Rufous-crested Coquette Hummingbird Species

The Rufous-crested coquette (Lophornis delattrei) is a small hummingbird found in eastern and southeastern Brazil. With its distinctive bright orange crest and vibrant green colors, this species is considered one of the most beautiful hummingbirds in the world.


The Rufous-crested coquette is a medium-sized hummingbird that measures 8-9 cm in length and weighs around 3-4 grams. Like other coquettes, the species gets its name from the elaborate and flamboyant crest on the top of the male’s head. The brilliant orange crest stands out dramatically against the bright metallic green on the rest of the bird’s head and upperparts. The underparts are grayish white with green sides. The long bill is black, slightly decurved, and adapted for accessing nectar from flowers.

Females lack the ornate crest and are generally duller in coloration, with green upperparts, gray underparts, and white tips on the tail feathers. Juveniles resemble adult females. This marked sexual dimorphism is common among hummingbird species.

Distribution and Habitat

The Rufous-crested coquette is endemic to Brazil, found primarily along the eastern and southeastern Atlantic coast. Its range extends from the state of Rio Grande do Norte south to Rio de Janeiro.

This species inhabits the canopy and edges of humid lowland and montane tropical forests up to 1100 meters in elevation. It favors forests with abundant epiphytes and wooded gardens. It is often found in second growth forests and wooded slopes with flowers.

Diet and Feeding

Like all hummingbirds, the Rufous-crested coquette feeds on nectar obtained from a variety of brightly colored, tubular flowers. Some of the favorite nectar sources include shrubs such as hamelia, poinsettia, malvaviscus, and various plants in the following families: Bromeliaceae, Gesneriaceae, Heliconiaceae, and Rubiaceae.

This agile flyer uses its specialized long bill to access nectar at the base of long tubular flowers. The bill allows the bird to reach nectar not accessible to other pollinators. The tongue is able to lap up nectar at a rate of 13 licks per second.

While feeding on nectar provides the majority of energy, the coquette also consumes small insects such as spiders to obtain protein, minerals, and nutrients. It catches insects in flight or gleans them from foliage in a method called “hover-gleaning.”

Unique Adaptations

The Rufous-crested coquette exhibits several fascinating anatomical and physiological adaptations that allow it to thrive as a nectar-feeding specialist:

– Skeletal system – Lightweight, fragile bones; short, articulated wing bones enable the high-speed wing beats required for sustained hovering flight.

– Musculature – Proportionately large pectoral muscles power the wings.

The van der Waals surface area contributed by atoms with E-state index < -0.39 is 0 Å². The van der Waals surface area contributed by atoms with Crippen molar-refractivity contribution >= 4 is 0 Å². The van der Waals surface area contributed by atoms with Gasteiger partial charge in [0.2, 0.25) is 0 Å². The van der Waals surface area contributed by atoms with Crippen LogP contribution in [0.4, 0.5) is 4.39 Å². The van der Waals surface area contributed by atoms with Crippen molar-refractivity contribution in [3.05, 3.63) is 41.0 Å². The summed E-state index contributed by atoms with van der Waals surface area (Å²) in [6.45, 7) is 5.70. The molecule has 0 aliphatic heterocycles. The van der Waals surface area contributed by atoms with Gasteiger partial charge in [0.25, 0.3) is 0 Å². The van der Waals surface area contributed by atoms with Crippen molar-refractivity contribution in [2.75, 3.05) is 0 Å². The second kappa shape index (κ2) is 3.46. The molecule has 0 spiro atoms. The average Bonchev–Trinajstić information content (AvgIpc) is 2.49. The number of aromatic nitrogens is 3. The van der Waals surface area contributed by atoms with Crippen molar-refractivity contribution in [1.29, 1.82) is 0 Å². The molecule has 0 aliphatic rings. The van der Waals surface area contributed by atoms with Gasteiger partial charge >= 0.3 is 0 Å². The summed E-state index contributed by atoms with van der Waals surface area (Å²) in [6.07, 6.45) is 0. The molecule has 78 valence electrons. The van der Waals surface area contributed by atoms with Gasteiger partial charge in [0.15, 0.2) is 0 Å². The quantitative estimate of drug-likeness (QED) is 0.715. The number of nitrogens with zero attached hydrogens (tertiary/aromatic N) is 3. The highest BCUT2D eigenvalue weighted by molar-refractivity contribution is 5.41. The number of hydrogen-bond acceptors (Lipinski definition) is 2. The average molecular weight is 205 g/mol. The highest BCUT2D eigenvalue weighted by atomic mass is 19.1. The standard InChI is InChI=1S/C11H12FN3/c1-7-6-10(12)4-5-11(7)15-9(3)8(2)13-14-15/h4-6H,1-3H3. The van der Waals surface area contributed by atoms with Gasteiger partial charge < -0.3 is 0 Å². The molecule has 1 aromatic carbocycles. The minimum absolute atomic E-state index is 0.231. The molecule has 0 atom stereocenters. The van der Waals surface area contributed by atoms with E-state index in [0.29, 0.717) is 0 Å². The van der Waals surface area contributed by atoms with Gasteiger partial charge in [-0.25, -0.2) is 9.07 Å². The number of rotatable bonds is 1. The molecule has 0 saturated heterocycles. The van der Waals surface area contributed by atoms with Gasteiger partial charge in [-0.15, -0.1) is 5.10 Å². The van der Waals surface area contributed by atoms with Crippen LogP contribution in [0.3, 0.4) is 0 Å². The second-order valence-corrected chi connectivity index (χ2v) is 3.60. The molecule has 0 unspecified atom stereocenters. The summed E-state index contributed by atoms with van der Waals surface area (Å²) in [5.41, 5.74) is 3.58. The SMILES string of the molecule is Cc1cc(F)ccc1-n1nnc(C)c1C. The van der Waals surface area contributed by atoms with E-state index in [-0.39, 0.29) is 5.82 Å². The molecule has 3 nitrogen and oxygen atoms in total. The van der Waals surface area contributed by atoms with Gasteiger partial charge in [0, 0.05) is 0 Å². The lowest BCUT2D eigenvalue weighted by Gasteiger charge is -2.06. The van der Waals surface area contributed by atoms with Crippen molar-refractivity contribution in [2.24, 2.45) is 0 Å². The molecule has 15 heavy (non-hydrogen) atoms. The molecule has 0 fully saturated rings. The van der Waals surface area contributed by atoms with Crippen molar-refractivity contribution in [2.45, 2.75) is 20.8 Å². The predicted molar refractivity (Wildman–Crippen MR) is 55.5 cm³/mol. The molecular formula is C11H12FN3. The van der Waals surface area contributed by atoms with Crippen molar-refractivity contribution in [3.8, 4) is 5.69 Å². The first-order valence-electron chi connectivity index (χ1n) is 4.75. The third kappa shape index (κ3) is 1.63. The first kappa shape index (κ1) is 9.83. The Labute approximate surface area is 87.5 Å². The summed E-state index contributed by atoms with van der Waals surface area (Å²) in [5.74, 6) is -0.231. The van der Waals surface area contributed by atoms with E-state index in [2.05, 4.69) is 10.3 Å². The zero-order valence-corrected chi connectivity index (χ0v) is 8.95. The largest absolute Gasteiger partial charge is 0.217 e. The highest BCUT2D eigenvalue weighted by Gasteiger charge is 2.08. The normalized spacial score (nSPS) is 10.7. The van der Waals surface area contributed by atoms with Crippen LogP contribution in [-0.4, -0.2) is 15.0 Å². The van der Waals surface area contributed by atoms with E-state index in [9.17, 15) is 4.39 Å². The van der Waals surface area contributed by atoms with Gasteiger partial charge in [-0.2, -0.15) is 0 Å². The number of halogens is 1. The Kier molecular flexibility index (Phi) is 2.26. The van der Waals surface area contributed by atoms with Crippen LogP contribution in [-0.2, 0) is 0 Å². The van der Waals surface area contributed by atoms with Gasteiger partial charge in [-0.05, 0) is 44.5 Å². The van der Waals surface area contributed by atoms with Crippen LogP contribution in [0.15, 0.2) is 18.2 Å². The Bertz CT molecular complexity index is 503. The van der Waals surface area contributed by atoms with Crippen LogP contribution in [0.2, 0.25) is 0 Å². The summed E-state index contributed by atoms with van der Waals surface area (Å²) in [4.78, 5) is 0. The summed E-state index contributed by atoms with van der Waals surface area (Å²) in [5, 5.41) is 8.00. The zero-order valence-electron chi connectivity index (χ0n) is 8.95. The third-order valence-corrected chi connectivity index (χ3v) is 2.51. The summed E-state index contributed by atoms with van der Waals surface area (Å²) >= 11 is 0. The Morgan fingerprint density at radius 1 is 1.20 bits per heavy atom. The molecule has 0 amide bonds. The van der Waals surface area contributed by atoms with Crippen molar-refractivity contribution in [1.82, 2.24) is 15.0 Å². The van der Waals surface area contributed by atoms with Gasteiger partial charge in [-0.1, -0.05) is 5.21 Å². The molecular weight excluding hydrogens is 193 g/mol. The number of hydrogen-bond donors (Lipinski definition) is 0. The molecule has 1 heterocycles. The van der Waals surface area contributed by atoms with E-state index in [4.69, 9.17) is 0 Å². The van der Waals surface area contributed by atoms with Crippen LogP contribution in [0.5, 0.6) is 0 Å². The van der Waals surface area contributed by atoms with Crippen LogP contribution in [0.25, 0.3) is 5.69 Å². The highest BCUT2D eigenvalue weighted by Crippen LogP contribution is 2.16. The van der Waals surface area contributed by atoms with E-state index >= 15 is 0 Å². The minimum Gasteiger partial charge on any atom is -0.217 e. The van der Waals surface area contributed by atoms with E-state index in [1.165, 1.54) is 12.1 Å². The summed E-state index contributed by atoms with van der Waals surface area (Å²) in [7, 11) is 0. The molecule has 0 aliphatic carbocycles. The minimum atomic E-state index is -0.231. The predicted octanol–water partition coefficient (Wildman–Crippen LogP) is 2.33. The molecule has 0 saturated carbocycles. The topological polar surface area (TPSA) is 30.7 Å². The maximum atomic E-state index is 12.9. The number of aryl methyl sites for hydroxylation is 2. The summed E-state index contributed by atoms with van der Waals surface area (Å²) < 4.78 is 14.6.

– Metabolism – High metabolic rate; a rapid heart rate of up to 1200 beats per minute while in flight. Body temperature of 40 ̊C (104 ̊F) allows the bird to thermoregulate in cool conditions.

– Tongue – Slender, extensible tongue with tubular tip for drinking nectar; tongue licks at high speeds to lap up nectar.

– Eyes – Unique tubular eyes with excellent visual acuity and color vision adapted for discerning flowers.

– Bill – Specialized long, slender, decurved bill perfectly shaped for probing into tubular corolla of nectar-producing flowers.

Reproduction and Life Cycle

The breeding season of the Rufous-crested coquette varies across its range, typically coinciding with periods of abundant blossoming flowers from January to August. Courtship displays involve aerial chases and the male hovering in front of the female with his bright crest flared.

The female builds a delicate cup-shaped nest out of plant down and fibers attached to a branch, usually 2-5 meters above ground. She incubates the two tiny white eggs for 15-19 days. The chicks hatch with closed eyes and little to no down. Both parents feed the chicks with nectar and insects. The young fledge at about 18-26 days after hatching.

Conservation Status

The Rufous-crested coquette has a wide distribution and large population, estimated globally at 10,000 to 100,000 individuals. While population trends have not been quantified, the species is not believed to approach the thresholds for being considered threatened. Due to its large range and stable population, the IUCN Red List classifies this species as Least Concern.

However, localized habitat loss from deforestation presents a major threat, especially for the Atlantic Forest population. As with many Neotropical hummingbirds, egg collecting and illegal trapping for the pet trade also pose conservation risks. Maintaining protected forest areas and banning unlawful trade are important for the continued survival of this brilliant species.

Significance to Ecosystems and Humans

As specialized nectar feeders, Rufous-crested coquettes play a vital ecological role as pollinators of many flowering plants in the forests they inhabit. They transfer pollen between blossoms as they forage, allowing plants to reproduce. Their extinction would remove an important pollinator and alter plant communities.

The spectacular beauty of this tiny bird also makes it valued by humans. Birdwatchers seek glimpses of its dazzling orange crest and emerald plumage. As charismatic members of Brazil’s avifauna, Rufous-crested coquettes have cultural significance and draw ecotourists. They inspire artwork and spark interest in rainforest conservation.

With dedicated habitat protection and responsible ecotourism practices, this brilliant pollinator and iconic rainforest gem can continue to thrive in its Brazilian homeland for generations to come. The fate of rare species like the Rufous-crested coquette rests in human hands, reminding us of the profound duty we have as stewards of the world’s fragile biodiversity.